Title: Heart to Heart
Summary: Dean survived but never recovered from the events of Faith. He's sick, really sick, and Sam does what he's gotta do to take care of his brother. But he thinks he might be losing his mind.
Disclaimer: Not affliated with Supernatural, no copyright infringement intended.
Heart to Heart
by wave obscura
They run out of gas just outside of La Grande, Oregon.
Sam beats the Impala’s steering wheel, for Dean’s sake refrains from screaming you gas-guzzling piece of shit but allows himself to think it because he can’t quite wrap his head around their un-fucking-believably bad luck. The Impala hates him, he’s known practically since birth but goddamn it, car, this hurts Dean way more than it hurts me.
Sam’s settling in for a good cry, a good old-fashioned Why Me? sob-fest when Dean moans, a little itty-bitty baby moan that sounds more like a sigh, a pitiful noise Dean wouldn’t allow past his lips unless he was in serious, serious fucking pain and that’s what gets Sam moving into the freezing night.
La Grande is brown and ugly, not like what you’d think Oregon would look like. Not a tree line in sight, just dully sloping yellow-orange hills, barren except for patches of squat, strangled-looking bushes—a place that exports tumbleweeds, nothing “grande” about it.
Not that Sam has any business thinking about scenery. Not with the shit he’s about to pull.
Sam opens the passenger door and leans in to where Dean is squirming and panting in the front seat, pulls the blanket up around his shoulders and—it’s like he can’t stop himself— plants a gentle, lipless kiss on the bridge of Dean’s nose.
“Sam. Shit. Sam. Fuck.” Dean mutters over and over again. He’s not conscious, Sam knows he’s not really conscious but there’s a panicked edge to Dean’s voice that scares him shitless…
“I’ll be back in twenty minutes, dude.” Sam closes his eyes and presses his forehead against Dean’s. “Twenty minutes.”
“We’re outta gas, Dean. We’re outta gas, okay? I’ll be back in twenty minutes.”
And then Sam goes into battle mode, barely remembers marching a couple of miles back to the gas station.
There’s a waif of a girl hunched elbow-to-knee in a folding chair at the far end of the parking lot, smoking like her cigarette is boring her to death, and he can’t fully make her out from a distance but he can see she’s wearing sparkling purple knee-high combat boots, that her eyes are practically painted shut and veiled by stringy black hair. A teenager.
A fucking teenager.
Sam slows his gait, hoping maybe he’ll have some second thoughts.
He doesn’t. He knows what he’s about to do is stupid and wrong but even his conscience, the little do-gooder angel on his shoulder, is whispering in his ear about Dean’s pain. It needs to stop.
He has to make it stop.
He pauses at the farthest pump to assess the teenage girl. She stares back at him with acute disinterest, drags on her cigarette, snorts like a goddamn jet engine and hocks an enormous loogie in his direction.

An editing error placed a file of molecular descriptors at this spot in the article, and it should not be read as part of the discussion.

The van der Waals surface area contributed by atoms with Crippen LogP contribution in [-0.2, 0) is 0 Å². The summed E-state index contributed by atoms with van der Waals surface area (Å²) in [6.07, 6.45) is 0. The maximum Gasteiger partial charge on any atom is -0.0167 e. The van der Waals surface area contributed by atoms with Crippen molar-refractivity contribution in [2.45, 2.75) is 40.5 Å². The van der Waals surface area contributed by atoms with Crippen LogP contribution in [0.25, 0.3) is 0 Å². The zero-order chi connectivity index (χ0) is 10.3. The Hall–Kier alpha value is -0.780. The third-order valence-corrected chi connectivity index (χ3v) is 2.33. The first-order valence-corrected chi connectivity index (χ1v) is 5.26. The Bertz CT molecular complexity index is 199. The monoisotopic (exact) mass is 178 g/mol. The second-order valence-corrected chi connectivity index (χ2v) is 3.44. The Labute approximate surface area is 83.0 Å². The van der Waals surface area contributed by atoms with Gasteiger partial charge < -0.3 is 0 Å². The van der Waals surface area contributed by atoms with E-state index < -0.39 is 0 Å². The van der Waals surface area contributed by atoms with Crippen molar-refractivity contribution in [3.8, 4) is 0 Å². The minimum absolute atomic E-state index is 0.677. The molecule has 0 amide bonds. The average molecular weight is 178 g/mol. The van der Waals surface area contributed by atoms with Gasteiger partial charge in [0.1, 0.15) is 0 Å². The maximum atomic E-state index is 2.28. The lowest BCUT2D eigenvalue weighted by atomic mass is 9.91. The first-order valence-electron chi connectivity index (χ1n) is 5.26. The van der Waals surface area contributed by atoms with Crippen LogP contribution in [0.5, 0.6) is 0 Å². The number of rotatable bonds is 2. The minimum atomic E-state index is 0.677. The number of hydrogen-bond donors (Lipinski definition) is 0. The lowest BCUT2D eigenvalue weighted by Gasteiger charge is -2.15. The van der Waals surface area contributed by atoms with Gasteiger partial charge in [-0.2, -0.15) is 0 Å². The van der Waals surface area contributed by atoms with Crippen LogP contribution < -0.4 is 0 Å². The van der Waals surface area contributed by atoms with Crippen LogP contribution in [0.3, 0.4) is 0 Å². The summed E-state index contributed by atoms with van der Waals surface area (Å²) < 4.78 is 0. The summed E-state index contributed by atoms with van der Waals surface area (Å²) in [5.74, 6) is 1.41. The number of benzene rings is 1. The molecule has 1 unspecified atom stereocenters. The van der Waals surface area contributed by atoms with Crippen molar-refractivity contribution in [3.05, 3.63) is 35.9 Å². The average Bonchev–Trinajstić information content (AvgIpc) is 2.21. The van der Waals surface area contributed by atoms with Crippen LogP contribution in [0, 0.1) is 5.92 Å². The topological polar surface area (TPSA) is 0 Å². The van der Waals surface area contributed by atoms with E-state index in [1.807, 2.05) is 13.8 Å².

Screw it, Sam thinks. The girl’ll just be a little traumatized. She’ll have a nightmare or two and Dean won’t be in agony. Fair trade.
“Hiya, sweetheart,” he calls to her in a thick Texan accent when he’s close enough to see the dull of her eyes. He drags one leg behind him in an exaggerated limp.
“Hey,” she grunts. “Run outta gas?”
“Yep, just a coupla miles up the road,” he points in the opposite direction of where the car is, grinning his most winning grin. “Knew I shoulda stopped.”
She nods vaguely, flicks her cigarette away and pulls herself from the chair.
The grin falls right off Sam’s face. Her belly isn’t huge, but it’s big enough.
The girl looks at Sam like he’s a creep and pulls the jacket around herself. “Oh, Jesus fucking Christ. I’m trying to quit, okay? Mind your own fucking business.”
“I—uh—“ Sam stutters, forgetting the stupid accent. Jesus, he’s just committed himself to a lower circle of hell.
She shoves past him to the ancient gas pump, throwing him a bony shoulder. “You want regular or premium, asshole?”
“Um… premium? Uh—listen, Miss…?”
She doesn’t offer her name.
“Listen,” he repeats. His instinct is to take off, run back to the car as fast as he can go, but… his money clip rests empty in his pocket. And Dean…
“Listen, I’m sorry but I—I have to rob you… my—my brother, he’s sick and we need a mote—“
“You got money for gas or not?”
“No. Fuck. No. Look,” Sam pulls the gun from the back of his pants.
The girl drops the gas can on the pavement and Sam throws up his hands to placate.
“Calm down. I’m not—I’m not even going to point it at you, okay? I don’t wanna shoot you. But you gotta give me all the money in the register. And a rack of beer.”
The girl’s face collapses into an odd expression of disappointment and she rolls her eyes as if Sam is an old friend and the robbery is not only some sort of personal insult, but also super annoying.
“Goddamn it,” she says, “Look at me. You think my life don’t suck enough? Goddamn it!” She tangles her fists in her stringy hair. Her coat falls open and Sam can see that she’s much farther along than he first thought.
“No, I’m sure your life sucks a lot— I mean, shit. This isn’t, I’m not trying to…”
“I’m sorry—I’m really sorry. I don’t wanna—my brother is…“ Sam pauses for a deep breath. He can’t stand around and fucking babble all night. If he gives the girl a chance to start crying, he won’t be able to go through with it. “I’m not gonna hurt you, alright? But I need that money. Now.”
The girl fills his gas can and hands him a wad of bills. She’s an orchestra of hems and haws and long suffering sighs, but she doesn’t cry, just mutters about being a single mom who don’t even have no high school diploma and how unfair it is that her mom makes her have a job and pay rent and help feed everyone in the whole family including her piece-of-shit brother even though she’s almost 7 months pregnant and it hurts her back to be on her feet all day.